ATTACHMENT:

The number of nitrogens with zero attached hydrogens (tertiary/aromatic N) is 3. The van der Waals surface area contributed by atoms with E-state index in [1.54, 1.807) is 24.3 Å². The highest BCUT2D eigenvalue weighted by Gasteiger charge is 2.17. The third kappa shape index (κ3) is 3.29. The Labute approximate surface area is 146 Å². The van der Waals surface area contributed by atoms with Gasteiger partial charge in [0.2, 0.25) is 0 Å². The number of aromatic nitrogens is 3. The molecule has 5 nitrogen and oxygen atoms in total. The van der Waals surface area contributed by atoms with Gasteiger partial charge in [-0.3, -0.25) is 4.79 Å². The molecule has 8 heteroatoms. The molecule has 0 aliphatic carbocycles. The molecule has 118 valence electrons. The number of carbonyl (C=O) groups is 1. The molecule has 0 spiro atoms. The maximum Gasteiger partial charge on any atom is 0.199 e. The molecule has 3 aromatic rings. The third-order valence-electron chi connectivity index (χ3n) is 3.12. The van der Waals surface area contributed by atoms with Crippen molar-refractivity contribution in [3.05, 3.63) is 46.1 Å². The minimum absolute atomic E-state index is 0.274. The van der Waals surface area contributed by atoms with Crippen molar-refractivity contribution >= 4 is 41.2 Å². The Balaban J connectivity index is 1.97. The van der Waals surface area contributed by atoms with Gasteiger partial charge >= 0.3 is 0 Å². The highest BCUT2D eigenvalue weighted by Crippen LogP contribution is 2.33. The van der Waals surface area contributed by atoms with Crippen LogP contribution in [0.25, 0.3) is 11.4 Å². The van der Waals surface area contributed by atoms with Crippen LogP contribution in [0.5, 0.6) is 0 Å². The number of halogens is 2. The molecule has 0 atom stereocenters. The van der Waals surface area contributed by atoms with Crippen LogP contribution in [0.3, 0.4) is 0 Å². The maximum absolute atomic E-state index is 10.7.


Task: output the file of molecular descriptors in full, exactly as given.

The number of nitrogens with zero attached hydrogens (tertiary/aromatic N) is 3. The van der Waals surface area contributed by atoms with E-state index in [1.54, 1.807) is 24.3 Å². The highest BCUT2D eigenvalue weighted by Gasteiger charge is 2.17. The third kappa shape index (κ3) is 3.29. The Labute approximate surface area is 146 Å². The van der Waals surface area contributed by atoms with Gasteiger partial charge in [0.2, 0.25) is 0 Å². The number of aromatic nitrogens is 3. The molecule has 5 nitrogen and oxygen atoms in total. The van der Waals surface area contributed by atoms with Gasteiger partial charge in [-0.3, -0.25) is 4.79 Å². The molecule has 8 heteroatoms. The molecule has 0 aliphatic carbocycles. The molecule has 118 valence electrons. The number of carbonyl (C=O) groups is 1. The molecule has 0 spiro atoms. The maximum Gasteiger partial charge on any atom is 0.199 e. The molecule has 3 aromatic rings. The third-order valence-electron chi connectivity index (χ3n) is 3.12. The van der Waals surface area contributed by atoms with Crippen molar-refractivity contribution in [3.05, 3.63) is 46.1 Å². The minimum absolute atomic E-state index is 0.274. The van der Waals surface area contributed by atoms with Crippen molar-refractivity contribution >= 4 is 41.2 Å². The Balaban J connectivity index is 1.97. The van der Waals surface area contributed by atoms with Gasteiger partial charge >= 0.3 is 0 Å². The highest BCUT2D eigenvalue weighted by Crippen LogP contribution is 2.33. The van der Waals surface area contributed by atoms with Crippen LogP contribution in [0.25, 0.3) is 11.4 Å². The van der Waals surface area contributed by atoms with Crippen LogP contribution in [0.5, 0.6) is 0 Å². The number of halogens is 2. The molecule has 0 atom stereocenters. The van der Waals surface area contributed by atoms with Crippen LogP contribution in [0.3, 0.4) is 0 Å². The maximum absolute atomic E-state index is 10.7.